The Bush admin had their war in Afghanistan, but that wasn’t enough.  Could the WH have gotten their war in Iraq if a large group of the MSM been willing to seriously question it? Or at least put up people against the war who had some heft behind them. Retired Military officials who weren’t in the pay of weapons makers? (are there any?)

    The other thing is that all the people against the war were smeared as “un-serious”  Did the TV news ever point out the economic interest of the retired generals talking about war?

    Judith Miller works for Fox now. Fox is the political communications arm of the conservative and hard right republican movement, but the rest of the MSM did not provide any kind of counterbalance to the war cheerleading. From failure to vet the war pushing guests to failure to provide a real counterbalance to the views being pushed.

    • CognitiveDissident says:

       Actually, before America invaded Iraq in 2003, I remember seeing Phil Donahue due some shows about the Iraq “threat”, and having an weapons inspector as a guest, the gist of what he said was that there was no immediate threat from Iraq. So let’s slow down folks, be cautious and not rush to war…
      But apparently no one was watching, Donahue’s MSNBC show got cancelled due to “low ratings”. (Except that they weren’t “low ratings”) Oops. I guess someone reminded GE about all the money that they were about to make in Iraq.

  15. weldeng says:

    Can people sue the government for wrongful death for people who died as a result of this?

  16. Professor Knowbody says:

    Fake but accurate?  No. 

    Accurate,  yet not relevant.

    Wiki again:

    An authorization by Congress was sought by President George W. Bush soon after his September 12, 2002, statement before the U.N. General Assembly asking for quick action by the Security Council in enforcing the resolutions against Iraq.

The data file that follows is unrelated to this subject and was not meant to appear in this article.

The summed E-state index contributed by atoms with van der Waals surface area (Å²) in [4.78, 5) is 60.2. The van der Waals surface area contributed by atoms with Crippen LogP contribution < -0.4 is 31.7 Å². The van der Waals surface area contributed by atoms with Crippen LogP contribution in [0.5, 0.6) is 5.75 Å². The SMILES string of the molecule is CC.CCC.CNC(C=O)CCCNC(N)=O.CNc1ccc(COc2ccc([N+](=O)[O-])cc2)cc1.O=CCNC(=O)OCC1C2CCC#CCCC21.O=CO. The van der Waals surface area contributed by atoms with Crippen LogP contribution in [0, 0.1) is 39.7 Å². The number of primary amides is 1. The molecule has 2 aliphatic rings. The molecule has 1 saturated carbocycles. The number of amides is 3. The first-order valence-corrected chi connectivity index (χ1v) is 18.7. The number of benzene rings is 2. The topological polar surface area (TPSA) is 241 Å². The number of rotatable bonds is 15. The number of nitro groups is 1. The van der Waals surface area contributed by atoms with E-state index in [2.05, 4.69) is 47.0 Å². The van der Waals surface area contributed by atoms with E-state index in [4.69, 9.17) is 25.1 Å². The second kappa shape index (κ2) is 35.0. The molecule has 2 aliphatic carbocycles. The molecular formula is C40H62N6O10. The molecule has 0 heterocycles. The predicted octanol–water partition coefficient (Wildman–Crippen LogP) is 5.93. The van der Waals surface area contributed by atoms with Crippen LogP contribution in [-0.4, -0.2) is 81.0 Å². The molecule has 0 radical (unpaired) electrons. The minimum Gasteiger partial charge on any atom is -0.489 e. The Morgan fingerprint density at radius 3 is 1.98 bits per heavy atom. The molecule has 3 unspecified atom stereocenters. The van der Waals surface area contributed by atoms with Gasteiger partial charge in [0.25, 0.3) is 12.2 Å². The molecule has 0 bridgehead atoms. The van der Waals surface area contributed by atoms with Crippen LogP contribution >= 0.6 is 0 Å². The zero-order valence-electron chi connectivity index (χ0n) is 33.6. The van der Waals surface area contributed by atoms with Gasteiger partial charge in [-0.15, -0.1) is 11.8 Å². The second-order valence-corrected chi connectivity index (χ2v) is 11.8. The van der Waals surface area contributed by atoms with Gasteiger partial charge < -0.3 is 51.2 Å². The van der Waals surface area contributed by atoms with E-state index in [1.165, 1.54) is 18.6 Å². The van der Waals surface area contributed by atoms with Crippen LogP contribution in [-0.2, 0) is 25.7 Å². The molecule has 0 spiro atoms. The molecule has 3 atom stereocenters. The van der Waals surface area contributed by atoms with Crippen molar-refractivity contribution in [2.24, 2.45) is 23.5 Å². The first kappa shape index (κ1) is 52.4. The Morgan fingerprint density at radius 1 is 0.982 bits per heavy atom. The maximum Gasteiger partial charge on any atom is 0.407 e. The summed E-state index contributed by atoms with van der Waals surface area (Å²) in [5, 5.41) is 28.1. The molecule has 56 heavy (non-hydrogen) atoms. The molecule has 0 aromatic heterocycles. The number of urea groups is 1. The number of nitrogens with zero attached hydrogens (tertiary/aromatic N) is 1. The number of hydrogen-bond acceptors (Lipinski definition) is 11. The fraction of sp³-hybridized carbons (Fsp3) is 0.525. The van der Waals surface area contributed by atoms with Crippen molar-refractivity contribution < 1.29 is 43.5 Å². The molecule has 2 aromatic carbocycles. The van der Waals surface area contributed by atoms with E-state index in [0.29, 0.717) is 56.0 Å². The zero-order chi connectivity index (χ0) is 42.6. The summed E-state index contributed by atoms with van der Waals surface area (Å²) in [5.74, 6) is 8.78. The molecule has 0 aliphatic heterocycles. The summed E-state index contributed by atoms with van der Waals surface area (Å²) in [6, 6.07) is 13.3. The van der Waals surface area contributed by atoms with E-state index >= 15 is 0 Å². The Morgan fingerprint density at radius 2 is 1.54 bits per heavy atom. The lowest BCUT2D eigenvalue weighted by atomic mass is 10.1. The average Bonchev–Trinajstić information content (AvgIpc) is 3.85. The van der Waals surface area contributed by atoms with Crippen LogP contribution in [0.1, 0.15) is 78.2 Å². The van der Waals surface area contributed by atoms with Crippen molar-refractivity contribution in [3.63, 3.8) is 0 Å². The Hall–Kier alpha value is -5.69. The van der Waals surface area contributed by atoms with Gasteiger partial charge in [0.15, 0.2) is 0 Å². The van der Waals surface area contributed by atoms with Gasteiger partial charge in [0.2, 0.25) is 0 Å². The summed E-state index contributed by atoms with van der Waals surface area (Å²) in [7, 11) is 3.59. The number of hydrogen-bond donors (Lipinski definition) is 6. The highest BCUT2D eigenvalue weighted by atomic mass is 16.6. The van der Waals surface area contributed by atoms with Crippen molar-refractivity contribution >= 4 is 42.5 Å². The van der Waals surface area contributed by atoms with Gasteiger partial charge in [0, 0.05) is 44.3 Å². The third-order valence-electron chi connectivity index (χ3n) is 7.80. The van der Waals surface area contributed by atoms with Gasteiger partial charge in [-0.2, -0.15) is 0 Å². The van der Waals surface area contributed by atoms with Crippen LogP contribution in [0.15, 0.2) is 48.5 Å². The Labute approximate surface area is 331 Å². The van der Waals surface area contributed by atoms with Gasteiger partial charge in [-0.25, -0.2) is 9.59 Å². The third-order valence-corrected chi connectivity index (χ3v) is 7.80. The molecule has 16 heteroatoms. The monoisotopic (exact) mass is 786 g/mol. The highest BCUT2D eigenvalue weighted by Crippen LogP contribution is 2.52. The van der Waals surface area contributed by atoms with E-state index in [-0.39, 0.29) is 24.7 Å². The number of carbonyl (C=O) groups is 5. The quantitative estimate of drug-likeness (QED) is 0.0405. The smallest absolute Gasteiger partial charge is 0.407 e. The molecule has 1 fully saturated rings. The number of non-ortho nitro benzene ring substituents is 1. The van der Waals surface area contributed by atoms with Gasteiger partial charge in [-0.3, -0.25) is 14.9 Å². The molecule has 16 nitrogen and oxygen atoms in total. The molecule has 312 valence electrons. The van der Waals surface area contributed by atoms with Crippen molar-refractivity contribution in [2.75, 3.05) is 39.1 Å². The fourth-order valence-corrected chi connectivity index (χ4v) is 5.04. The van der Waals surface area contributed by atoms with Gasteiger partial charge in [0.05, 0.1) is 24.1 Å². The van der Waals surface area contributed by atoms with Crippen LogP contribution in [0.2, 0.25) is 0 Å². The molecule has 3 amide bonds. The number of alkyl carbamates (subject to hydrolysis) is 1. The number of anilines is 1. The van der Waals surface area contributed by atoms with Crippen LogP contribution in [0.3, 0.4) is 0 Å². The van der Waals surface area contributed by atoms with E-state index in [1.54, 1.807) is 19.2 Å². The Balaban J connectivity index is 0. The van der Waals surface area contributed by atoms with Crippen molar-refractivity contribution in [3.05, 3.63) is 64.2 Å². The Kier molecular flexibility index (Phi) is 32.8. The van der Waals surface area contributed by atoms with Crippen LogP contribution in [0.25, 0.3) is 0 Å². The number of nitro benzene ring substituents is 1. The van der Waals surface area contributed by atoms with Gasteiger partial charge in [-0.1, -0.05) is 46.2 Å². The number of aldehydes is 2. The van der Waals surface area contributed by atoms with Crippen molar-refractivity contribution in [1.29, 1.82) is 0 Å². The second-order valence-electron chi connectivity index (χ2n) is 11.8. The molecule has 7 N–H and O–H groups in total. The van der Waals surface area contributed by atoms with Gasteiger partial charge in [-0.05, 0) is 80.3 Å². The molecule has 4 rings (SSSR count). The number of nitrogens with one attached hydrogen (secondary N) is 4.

Of the legislation introduced by Congress in response to President Bush’s requests, S.J.Res. 45 sponsored by Sen. Daschle & Sen. Lott was based on the original White House proposal authorizing the use of force in Iraq, H.J.Res. 114 sponsored by Rep. Hastert & Rep. Gephardt and the substantially similar S.J.Res. 46 sponsored by Sen. Lieberman were modified proposals. H.J.Res. 110 sponsored by Rep. Hastings was a separate proposal never considered on the floor. Eventually, the Hastert-Gephardt proposal became the legislation Congress focused on.

    Introduced in Congress on October 2, 2002, in conjunction with the Administration’s proposals, H.J.Res. 114 passed the House of Representatives on Thursday afternoon at 3:05 p.m. EDT on October 10, 2002, by a vote of 296-133, and passed the Senate after midnight early Friday morning, at 12:50 a.m. EDT on October 11, 2002, by a vote of 77-23. It was signed into law as Pub.L. 107-243 by President Bush on October 16, 2002.

  17. angusm says:

    TL;DR “I lied … but I had help.”

  18. eFarther says:

    That’s not news. Unless you consider information that’s over a decade old as “news”.

  19. flickerKuu says:

    So, NOW can we arrest Cheney and Bush?

  20. Hanglyman says: